5 Actionable Strategies to Increase the Profitability of Your Business (Part 1)

Let’s agree on one thing, to begin with: profit is the number one most important number in a small business!

That comes as a conclusion after years of experience working with founders and leaders. And for your company’s growth, I hope you think the same!

This two-part blog post will delve deeper into profitability. I will share with you a few strategies you can act on to increase profitability for your business!


Why is profit the most important number in your business?

Please don’t take my words for granted. Let me explain why profitability is crucial for your company.

I can tell you that many leaders plan growth in terms of revenue. But, wouldn’t it be better to make $1,000,000 with a 45% NET profit margin vs. $2,000,000 with a 5% NET profit margin?

Others consider expansion in terms of team size. They have goals for team expansion that are unrelated to profit. In other words, they believe that having a large team around is a sign of success, even if there are no funds to pay them.


What’s important to remember is that profit fuels growth in small businesses. Profit reinvested in the company supports progress across all business areas. From product development, to team expansion, marketing, and streamlining operations, to name a few.


How can you tell if you’re not putting enough focus on profitability? See if you recognize yourself and your team in some of the below statements:

  • You do not look regularly at P&L reports.
  • You end up surprised at the end of the month, or even worse, at the end of the year. You made no profit.
  • You have no coherent client acquisition strategy in place. This is because you do not know what types of projects and / or clients are most profitable.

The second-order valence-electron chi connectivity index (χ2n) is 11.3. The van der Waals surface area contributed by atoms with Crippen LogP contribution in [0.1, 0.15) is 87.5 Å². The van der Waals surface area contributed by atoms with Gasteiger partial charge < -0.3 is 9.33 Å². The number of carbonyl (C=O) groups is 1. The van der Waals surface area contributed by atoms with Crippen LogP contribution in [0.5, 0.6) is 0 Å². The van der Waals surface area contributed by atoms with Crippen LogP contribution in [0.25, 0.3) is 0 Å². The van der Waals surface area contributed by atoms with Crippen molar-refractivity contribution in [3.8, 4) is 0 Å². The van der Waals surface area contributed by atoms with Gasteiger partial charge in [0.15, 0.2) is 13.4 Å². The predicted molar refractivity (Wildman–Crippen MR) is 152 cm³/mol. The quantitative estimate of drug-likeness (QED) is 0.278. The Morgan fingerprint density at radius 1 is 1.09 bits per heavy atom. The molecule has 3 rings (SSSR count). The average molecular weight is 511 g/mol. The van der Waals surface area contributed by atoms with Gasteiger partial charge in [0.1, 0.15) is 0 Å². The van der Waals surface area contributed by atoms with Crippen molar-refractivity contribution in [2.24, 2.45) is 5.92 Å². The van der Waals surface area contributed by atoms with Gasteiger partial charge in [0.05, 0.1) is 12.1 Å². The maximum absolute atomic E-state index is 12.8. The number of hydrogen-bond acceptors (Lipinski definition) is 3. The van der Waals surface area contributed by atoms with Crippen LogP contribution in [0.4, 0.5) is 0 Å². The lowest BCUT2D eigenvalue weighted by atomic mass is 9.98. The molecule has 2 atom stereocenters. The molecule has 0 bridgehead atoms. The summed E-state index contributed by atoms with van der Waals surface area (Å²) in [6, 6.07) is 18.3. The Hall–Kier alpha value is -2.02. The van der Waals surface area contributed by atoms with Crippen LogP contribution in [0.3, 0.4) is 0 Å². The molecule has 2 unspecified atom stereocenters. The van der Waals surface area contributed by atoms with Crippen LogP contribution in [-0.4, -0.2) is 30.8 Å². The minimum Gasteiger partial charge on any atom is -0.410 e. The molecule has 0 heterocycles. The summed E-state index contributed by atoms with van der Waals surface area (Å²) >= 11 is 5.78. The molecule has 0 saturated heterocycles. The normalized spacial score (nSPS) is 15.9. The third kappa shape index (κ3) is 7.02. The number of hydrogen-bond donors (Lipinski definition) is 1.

• You make hiring decisions out of fear. You are afraid of being overwhelmed. You are afraid you will not have money to pay your teams.
  • You do not factor in the cost of not working with replicable structures. You do not see how processes and templates can decrease your costs and ultimately increase your profit.
  • You assess a tool based on its features and cost. You do not think in terms of expensive time it takes a person to do the same job.


Don’t feel bad if you checked the majority of the boxes.  There’s a way for you to refocus your efforts on profitability and increase your revenue. I am here to walk you through the steps.


I put together 5 actionable strategies to help you change how you think and act about profitability. Start using them today, and I guarantee you’ll see an increase in profitability within 1-3 months.


Strategy 1 – Review your P&L report regularly

It all starts with the basic task of understanding your Profit and Loss report. I like starting simple and laying a strong foundation before anything else.

It’s ok if you don’t know how to read a profit and loss statement. What I recommend you do as soon as possible is to discuss this with your accountant. Believe me! Understanding this single report will significantly impact how you run your business.


Here’s what you should do once you understand the numbers in your P&L:

Do a thorough monthly review of your P&L and look at each line item inside.


  • You will immediately understand why the profit is low.
  • P&L offers an overview of your income versus expenses for the period.
  • You will see the total expenses per category. Next:
  • Analyze further those categories where you see the highest expenses.
  • You will probably be surprised to find out you are paying for products and services you are not using.
  • Maybe your expenses are actually very low, and there is no way to cut them. This means one thing: your revenue does not cover overhead.


Do a weekly brief review. Look at totals: income, expenses, and net profit


  • To stay in touch with how your numbers evolve during the month.
  • To make it a habit to have P&L numbers top of mind.


This is one of the simplest but most overlooked strategies for increasing profits as a business owner. We sometimes underestimate these simple things because we think more complicated is better.

In my experience, the habit of working with your P&L report on a monthly and weekly basis, will bring a great deal of clarity on your business’ finances.


Strategy 2 – Calculate profitability per client and project

We all agree on one thing now: P&L must be reviewed regardless of the size, industry, or specifics of your business. Only then revenue and profit will be predictable.